More often than not, whenever people complain about a shortage of drugs in the health facilities, not much thought is given to medical oxygen. A shortage of oxygen threatens the lives of millions suffering from life-threatening diseases and injuries.
The oxygen availability gap is colossal: while it is a ubiquitous drug in developed countries, 25 percent of health facilities in sub-Saharan Africa never have oxygen available, while 32 percent have an irregular supply. As a result, the use of the available oxygen is restricted to surgeries and a small number of very ill patients.
So critical is oxygen in emergency care, that without it, pregnant women, newborns and children under the age of five, risk death if the gas is not available in hospitals. And lack is often the norm, rather than the exception, and where it is available, in short and irregular supply, it is often too expensive.
Our medical practitioners should not have to make difficult decisions on which patients receive oxygen and which do not, just because there is not enough oxygen available at the facility.
In Kenya, 42 percent of children prescribed oxygen were unable to get it. According to the Kenya Demographic Health Survey (KDHS) 2014, the Infant Mortality Rate is 39 deaths per thousand while the Under 5 Mortality Rate (U5MR) is 52 deaths per thousand; chest infections are reported as the major contributor to these deaths–an issue that could be solved through a reliable supply of oxygen.
The specific issues that cause the prevalent lack of access are many: first, the distances between hospitals and the source of oxygen can be vast.
Oxygen cylinders must be picked up at an oxygen generation plant in a major city and transported hundreds of kilometres. This adds delays and significant cost.
Second, local alternatives to O2 cylinders require a steady power source and are prone to maintenance issues. One in three concentrators recently sampled at Kenyan hospitals were broken or unusable. Third, oxygen is expensive when sold by the tank. Locally, oxygen at an average Sh1,000 per litre. This is 13 times the average US price. The cost is driven by the lack of competition and by the high cost of transportation.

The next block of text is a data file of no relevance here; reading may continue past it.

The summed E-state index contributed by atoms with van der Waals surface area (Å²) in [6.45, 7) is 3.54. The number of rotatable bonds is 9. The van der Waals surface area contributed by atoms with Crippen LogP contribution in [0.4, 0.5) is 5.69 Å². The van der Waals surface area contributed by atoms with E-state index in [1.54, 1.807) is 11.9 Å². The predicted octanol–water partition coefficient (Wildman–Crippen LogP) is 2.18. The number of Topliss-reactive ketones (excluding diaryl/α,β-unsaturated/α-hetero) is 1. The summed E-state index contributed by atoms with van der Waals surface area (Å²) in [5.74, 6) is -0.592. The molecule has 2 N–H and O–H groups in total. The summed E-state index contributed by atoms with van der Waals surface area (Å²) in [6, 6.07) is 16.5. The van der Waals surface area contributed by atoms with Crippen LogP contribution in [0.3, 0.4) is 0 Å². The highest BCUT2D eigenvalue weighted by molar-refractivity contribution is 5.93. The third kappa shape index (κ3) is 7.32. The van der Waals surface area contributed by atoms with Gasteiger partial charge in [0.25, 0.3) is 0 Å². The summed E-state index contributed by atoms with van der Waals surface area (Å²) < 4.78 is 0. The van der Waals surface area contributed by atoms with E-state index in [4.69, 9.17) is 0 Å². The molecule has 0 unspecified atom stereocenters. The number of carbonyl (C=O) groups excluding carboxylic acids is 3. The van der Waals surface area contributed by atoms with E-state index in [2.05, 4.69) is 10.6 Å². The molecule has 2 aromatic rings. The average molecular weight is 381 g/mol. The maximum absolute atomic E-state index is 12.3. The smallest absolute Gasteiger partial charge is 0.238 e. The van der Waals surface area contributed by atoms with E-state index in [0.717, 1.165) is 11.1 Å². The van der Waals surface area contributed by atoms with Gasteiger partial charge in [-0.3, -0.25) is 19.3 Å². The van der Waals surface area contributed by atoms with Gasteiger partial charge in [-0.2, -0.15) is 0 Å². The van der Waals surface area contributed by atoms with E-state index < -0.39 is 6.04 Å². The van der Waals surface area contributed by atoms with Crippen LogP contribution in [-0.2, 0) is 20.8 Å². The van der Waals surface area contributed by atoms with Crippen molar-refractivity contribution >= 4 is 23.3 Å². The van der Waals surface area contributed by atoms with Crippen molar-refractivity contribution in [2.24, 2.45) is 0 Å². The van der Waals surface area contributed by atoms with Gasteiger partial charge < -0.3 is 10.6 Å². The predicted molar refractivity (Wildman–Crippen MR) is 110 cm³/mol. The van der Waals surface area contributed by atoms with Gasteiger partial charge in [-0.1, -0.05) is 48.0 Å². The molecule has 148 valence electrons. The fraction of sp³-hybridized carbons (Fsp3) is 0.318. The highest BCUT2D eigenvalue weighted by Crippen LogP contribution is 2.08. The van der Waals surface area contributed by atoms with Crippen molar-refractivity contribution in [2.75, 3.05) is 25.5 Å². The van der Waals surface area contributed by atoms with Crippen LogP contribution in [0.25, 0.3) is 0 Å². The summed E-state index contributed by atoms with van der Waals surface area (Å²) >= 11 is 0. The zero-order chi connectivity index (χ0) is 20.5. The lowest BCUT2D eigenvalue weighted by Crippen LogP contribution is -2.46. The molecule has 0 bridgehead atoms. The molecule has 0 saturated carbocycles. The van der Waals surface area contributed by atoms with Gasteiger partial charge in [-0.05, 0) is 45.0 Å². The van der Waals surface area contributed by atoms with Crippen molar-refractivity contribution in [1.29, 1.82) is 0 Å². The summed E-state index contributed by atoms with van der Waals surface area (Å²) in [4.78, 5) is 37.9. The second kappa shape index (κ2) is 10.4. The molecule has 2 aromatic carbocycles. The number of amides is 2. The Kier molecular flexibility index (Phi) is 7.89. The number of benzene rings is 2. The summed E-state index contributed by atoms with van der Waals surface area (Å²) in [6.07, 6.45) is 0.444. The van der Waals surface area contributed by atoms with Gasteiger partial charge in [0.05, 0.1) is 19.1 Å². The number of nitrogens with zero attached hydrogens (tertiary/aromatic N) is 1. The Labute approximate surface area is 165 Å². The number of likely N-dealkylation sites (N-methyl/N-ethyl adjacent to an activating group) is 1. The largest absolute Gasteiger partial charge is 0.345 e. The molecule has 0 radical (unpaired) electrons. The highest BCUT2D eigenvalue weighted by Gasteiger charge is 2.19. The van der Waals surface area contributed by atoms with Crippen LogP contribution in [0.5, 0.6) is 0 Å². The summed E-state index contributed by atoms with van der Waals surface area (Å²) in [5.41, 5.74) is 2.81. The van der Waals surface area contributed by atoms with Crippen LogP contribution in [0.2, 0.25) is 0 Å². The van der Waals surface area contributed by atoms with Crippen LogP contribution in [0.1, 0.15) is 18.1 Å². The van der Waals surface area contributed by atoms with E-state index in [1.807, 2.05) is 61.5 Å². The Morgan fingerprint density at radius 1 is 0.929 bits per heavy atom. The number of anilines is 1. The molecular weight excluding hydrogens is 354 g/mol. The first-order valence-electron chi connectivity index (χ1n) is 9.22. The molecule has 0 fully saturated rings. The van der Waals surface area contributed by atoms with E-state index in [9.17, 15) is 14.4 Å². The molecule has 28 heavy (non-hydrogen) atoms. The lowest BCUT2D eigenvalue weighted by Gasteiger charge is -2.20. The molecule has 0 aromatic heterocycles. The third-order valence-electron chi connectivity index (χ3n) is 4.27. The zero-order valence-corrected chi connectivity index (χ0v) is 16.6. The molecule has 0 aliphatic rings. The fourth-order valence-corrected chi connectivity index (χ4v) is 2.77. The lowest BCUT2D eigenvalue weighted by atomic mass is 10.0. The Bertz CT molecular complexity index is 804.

The other challenge in the sector is that because oxygen is not treated as essential drug by some health facilities, most workers do not undergo continuous training on the benefits of oxygen as well as how, when, and how much oxygen to administer to patients in different scenarios.
Given that access to oxygen is so sparse, health workers are not as familiar with its use as they could be.
The consequences can often be shocking. In August 2017, 64 children died in a hospital in north India due to lack of oxygen while their horrified parents stood watching. The disruption in that case was caused primarily due to lack of financial resources. This problem is severe in developing countries, with nearly half of these deaths concentrated in sub-Saharan Africa.
One of the initiatives worth emulating is the partnership between Siaya County government and Hewa Tele, a locally registered social enterprise set up with a key mandate to ensure oxygen is available. manufacturing plant.
Dr Steve Adudans is the Executive Director, Centre for Public Health and Development.
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